© 2023 Dr. M. Sheppard


The Demon Palace (Kuduva)

This is the major structure and has variations  of construction according to which ceremony is being performed to cure the patient. It is made of mainly banana stems and coconut leaves and should be 7 arms’ lengths square. It has a coconut leaf roof. The inside is divided into sections and has an offering stand fixed to a rice pounder which has driven into the ground. This can be rotated. It is on this that the offerings to the demons will be laid. The Tovil dancers enter from the Demon Palace and retire into it at the end of their dances.

If the patient has been diagnosed as being afflicted by the demon Mahashona,  this structure will have at each of the 4 corners large panels (torana) made from flattened out banana tree trunks decorated with a lattice pattern. This criss cross pattern has magical properties that block and restrain demons. The 4 corners are the points where Mahasona or specific forms of him enter and are like rooms. At the top is the offering table  for Mangara Deviyo (Mahasona's superior) and at the centre is  a painting of Mahasona coloured deep blue black with a wolf’s or bear's head. He is carrying an elephant which he is opening up on its neck to drink its blood. N.B. in the ceremonies that I attended, this picture was usually located to the side of the Performance Area.

At the base of each of the 4 corner panels are small clay pots with coconut and powak (areca) flowers. These pots are for Bumi Devi or Polova  Mahi Kantava (Goddess of the Earth). She is the symbol of purity and in Buddha's previous lives is believed to have protected him from a very evil enemy called Mara. The power of these pots is to contain the demons within the Vidiya (palace). Flowers are also placed  here and these are offerings to the Deities (Shiva or Isvara; and the 4 guardian Deities of Sri Lanka -Natha, Vishnu, Kataragama and Saman).

The palace is decorated with leaves – ideally there should be 7 types of these and they are ones   associated with Buddha and Ayurverdic medicine. Young coconut leaves decorate the whole palace  and hang from its roof. The ends are often cut in the shape of the weapons of the Deities – trident of Isvara who is the Deity who created exorcism.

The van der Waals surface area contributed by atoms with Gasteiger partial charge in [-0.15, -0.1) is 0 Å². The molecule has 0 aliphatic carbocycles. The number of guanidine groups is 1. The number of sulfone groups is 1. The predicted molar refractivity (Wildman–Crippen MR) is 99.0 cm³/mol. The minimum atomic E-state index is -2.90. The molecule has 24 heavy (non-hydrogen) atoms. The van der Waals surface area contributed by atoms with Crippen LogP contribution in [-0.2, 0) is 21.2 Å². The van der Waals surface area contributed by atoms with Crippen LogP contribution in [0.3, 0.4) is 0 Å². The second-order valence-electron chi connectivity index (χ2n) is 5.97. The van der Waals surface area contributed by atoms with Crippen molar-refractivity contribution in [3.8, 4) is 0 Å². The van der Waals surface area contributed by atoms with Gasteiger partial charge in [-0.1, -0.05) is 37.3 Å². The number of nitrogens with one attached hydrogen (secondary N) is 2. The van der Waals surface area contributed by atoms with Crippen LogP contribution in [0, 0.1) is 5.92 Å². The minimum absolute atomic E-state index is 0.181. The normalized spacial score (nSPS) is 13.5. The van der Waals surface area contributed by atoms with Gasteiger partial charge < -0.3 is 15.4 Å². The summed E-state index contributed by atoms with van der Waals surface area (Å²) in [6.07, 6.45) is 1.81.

Constructions used in Curing Ceremonies

To effect a cure it is very important that offerings should be made in the appropriate way. Various structures need to be made at the home of the patient.

These are made by the Devil Dancers  and Assistants with extra help from male members of the family where the ceremony is being held. They are overseen by the Edura as it is most important that these structures are built in the correct way for the ceremony to be successful in curing the patient.

A Performance Area will be cleared in front of the patient’s house. Sand is often strewn here as this is where the Tovil Dancers will be performing bare foot so it is most important to remove all stones and thorns or other obstructions. The Demons and ghosts when called by the Edura, are bound within this area so that they cannot harm the audience. This area is called the sima midula (sima – bound).


Demon Palace showing painted clay picture of Mahasona (the Cemetery Demon)

Flower Fence

This is for Sataravaram-rajjurvo who is the Lord of the 4 corners of the Earth. It consists of a small platform from which hang the split coco-nut leaves. There are 4 small oil lamps that are kept burning all night. Flowers, coconut flowers and grains of rice are placed and here are made the offerings to Sataravaram-rajjurvo.

This structure is about 4 feet by 4 feet.  It is divided into 9 sections divided by sheaves of banana trunks with the inner concave surface face up. Flowers and rice offerings are placed in these for Suniyam.  There are 9 divisions for Suniyam and the 9 planets and  Suniyam's followers. (N.B. remainder of 5 of offering baskets to demons on chair -see below). This is to contain Suniyam within this palace and protect the patient from sorcery or the use of Suniyam by people wishing to harm the patient.

In  front of the patients a row of chairs is usually placed on which are offering baskets in which are made offerings to placate the different Deities and demons during the ceremony. Although the affliction is probably only caused by one demon in order for the others not to be jealous and cause more harm, all the main ones are  honoured in a ceremony. In addition, offerings are made to the ghosts for the same reason. These offerings are made in offering baskets usually woven from coco-nut leaves but sometimes made on a clay dish. Offerings differ according to the demon for whom they are intended e.g. Mahasohona’s offering is round in shape, Siri-yakka’s is square and divided into 5 equal parts and Aimana’s is triangular. Kola-sanniya’s is a round basket decorated with coco-nut leaves, and for Kalu-kumara-sanniya and Vata-kumara the offerings are made in a round clay pot decorated like a crown on the inside.

These are laid out on the chairs with 6 lamps that are kept burning throughout the ceremony. One by one the offering baskets are removed as the individual demons are propitiated.

Offering baskets to the Deities are usually positioned  in the following order: Buddha, Vishnu, Kataragama, Saman, Natha and Isvara.

Examples of offering baskets in which offerings are made to placate the disease causing demons

Two different Flower Fences

The Kumara Vidaya